Liberty is shown breaking the chains of tyranny in this Chilean 10 Pesos coin.

Liberty is shown breaking the chains of tyranny in this Chilean 10 Pesos coin.

Note these coins from Mexico and Chile depicting a winged Libertad. No worries here about using the classical form.
On the French 50 Francs coin, Liberty (on the left) stands with Hercules and Justice.

On the French 50 Francs coin, Liberty (on the left) stands with Hercules and Justice.

See also this French coin with Liberty (the figure on the left holding a Liberty Cap on a pole) next to Hercules and Justice.

Sources:
[1] Romanticism in France Delacroix’s Liberty Leading the People, smarthistory.org
[2] History of The Statue of Liberty, statueofliberty.org
[3] The Bare-Breasted Liberty Quarter – 1916 & 1917 Standing Liberty Type, by Susan Headley, About.com/coins
[4] Standing Liberty Quarter, StandingLibertyQuarter.org

Uncle Tom’s Cabin

February 13th, 2011 No comments
Harriett Beecher Stowe

Harriett Beecher Stowe

The best-selling novel of the 19th Century, and the second best-selling book in that century after the Christian Bible, is Uncle Tom’s Cabin by Harriet Beecher Stowe. This sentimental anti-slavery novel is an early example of using literature to affect social change. The book was published in 1852, as the nation was beginning to experience significant problems with the “Compromise of 1850″, that series of legislative acts which attempted once more to reconcile the irreconcilable differences between North and South over slavery. [1] Stowe, an active abolitionist born in Connecticut, wrote the book in response to the most abhorrent (to abolitionists) part of the compromise – The Fugitive Slave Act. Her immediate objective was to raise doubts about the Southern portrayal of slavery as a necessary and just institution. The book is listed among the most influential books of all time, among such titles as The Illiad and The Communist Manifesto. [2] It was as popular in Britain as the (Northern) United States, and was translated into all major languages. As you might guess, it was virulently despised in the South. In its time it was widely viewed as a stepping stone on our inexorable path to Civil War, and an urban myth says that Abraham Lincoln, when meeting Stowe in 1862, quipped “So this is the little lady who started this great war”. [3]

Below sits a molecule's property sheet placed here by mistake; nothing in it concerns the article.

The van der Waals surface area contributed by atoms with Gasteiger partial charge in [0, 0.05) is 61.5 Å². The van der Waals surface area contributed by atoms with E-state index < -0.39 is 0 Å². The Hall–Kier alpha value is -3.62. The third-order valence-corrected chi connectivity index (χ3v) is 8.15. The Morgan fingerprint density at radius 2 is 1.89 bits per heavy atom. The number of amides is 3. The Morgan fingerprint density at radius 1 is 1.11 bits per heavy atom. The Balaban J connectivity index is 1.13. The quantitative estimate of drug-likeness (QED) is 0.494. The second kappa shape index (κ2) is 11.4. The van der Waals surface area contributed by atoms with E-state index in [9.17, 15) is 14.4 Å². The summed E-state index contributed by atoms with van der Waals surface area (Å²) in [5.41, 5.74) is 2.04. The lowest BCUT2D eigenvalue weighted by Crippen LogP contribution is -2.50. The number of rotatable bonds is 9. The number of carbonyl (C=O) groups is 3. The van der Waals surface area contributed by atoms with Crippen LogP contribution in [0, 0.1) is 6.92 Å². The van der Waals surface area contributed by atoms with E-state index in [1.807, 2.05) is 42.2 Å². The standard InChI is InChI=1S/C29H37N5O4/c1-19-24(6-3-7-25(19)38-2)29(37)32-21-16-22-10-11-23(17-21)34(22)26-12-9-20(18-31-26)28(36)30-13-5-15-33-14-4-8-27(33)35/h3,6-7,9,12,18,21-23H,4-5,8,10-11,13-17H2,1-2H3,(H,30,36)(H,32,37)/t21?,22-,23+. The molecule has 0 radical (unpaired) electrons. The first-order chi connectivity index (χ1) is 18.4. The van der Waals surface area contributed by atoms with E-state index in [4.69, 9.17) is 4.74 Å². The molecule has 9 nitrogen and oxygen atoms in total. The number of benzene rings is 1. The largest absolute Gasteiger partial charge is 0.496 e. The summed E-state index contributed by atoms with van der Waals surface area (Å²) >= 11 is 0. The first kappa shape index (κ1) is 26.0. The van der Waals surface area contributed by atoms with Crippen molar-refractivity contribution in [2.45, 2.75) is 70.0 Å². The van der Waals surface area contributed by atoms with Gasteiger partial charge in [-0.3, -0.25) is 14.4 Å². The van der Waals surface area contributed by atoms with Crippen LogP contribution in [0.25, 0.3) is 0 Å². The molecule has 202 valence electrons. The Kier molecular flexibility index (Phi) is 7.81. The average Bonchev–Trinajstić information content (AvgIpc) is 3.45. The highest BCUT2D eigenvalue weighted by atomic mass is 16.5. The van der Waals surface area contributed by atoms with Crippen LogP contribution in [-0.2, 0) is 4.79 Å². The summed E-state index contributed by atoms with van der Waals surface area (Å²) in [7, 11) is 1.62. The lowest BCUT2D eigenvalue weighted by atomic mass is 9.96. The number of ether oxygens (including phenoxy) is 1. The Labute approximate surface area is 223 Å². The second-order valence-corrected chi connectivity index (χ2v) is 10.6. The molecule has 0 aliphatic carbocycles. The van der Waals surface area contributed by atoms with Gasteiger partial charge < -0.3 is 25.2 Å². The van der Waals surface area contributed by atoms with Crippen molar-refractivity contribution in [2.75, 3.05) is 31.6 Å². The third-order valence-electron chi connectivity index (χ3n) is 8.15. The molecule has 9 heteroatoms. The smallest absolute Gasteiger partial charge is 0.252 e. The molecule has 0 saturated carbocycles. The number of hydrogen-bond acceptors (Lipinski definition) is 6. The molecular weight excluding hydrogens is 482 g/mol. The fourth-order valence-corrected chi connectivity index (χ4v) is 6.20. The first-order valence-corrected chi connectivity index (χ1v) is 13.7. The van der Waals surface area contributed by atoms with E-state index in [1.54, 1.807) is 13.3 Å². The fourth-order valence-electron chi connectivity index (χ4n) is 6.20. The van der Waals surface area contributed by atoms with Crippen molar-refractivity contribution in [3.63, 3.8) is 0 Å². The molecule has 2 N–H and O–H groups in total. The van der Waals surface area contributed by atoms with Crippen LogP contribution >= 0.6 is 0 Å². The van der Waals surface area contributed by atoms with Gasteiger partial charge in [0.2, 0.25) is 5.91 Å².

Cover of Uncle Tom's Cabin

Cover of Uncle Tom's Cabin

While it is certain that Uncle Tom’s Cabin had a positive social impact in terms of shifting Northern attitudes more strongly against slavery (and possibly helping secure Lincoln’s election in 1860), the book is viewed today with mixed feelings. This is because it inadvertently helped create a number of stereotypes about blacks, some of which persist today. These include the “Uncle Tom” stereotype of the long-suffering but loyal black man who is devoted to his white master, and the “Mammy” archetype of the loud and overweight but good-natured black nanny.

Vox’s Take: From our 21st Century viewpoint, it may be hard to understand how deeply racist our country has been throughout our history, and that for much of that history it was a social norm, not an individual’s character defect. We tend to think that a person such as an abolitionist, who was passionately opposed to slavery, was automatically a believer in racial equality. But that’s not how folks thought back then – views were much more complex than that. There were believers in racial equality at the time of the Civil War, but this viewpoint was radical and on the fringe. The great majority of people, even those opposed to slavery, took it for granted that the black race was inferior to the white. Those beliefs, widespread and entrenched as they were, took a long time to change. That’s part of why there’s 99 years between the 13th Amendment abolishing slavery in 1865 and the Civil Rights Act of 1964, which finally began to codify equality in the law.

Sources:
[1] Compromise of 1850, Library of Congress
[2] The Most Influential Books in History, goodreads.com
[3] Uncle Tom’s Cabin, Wikipedia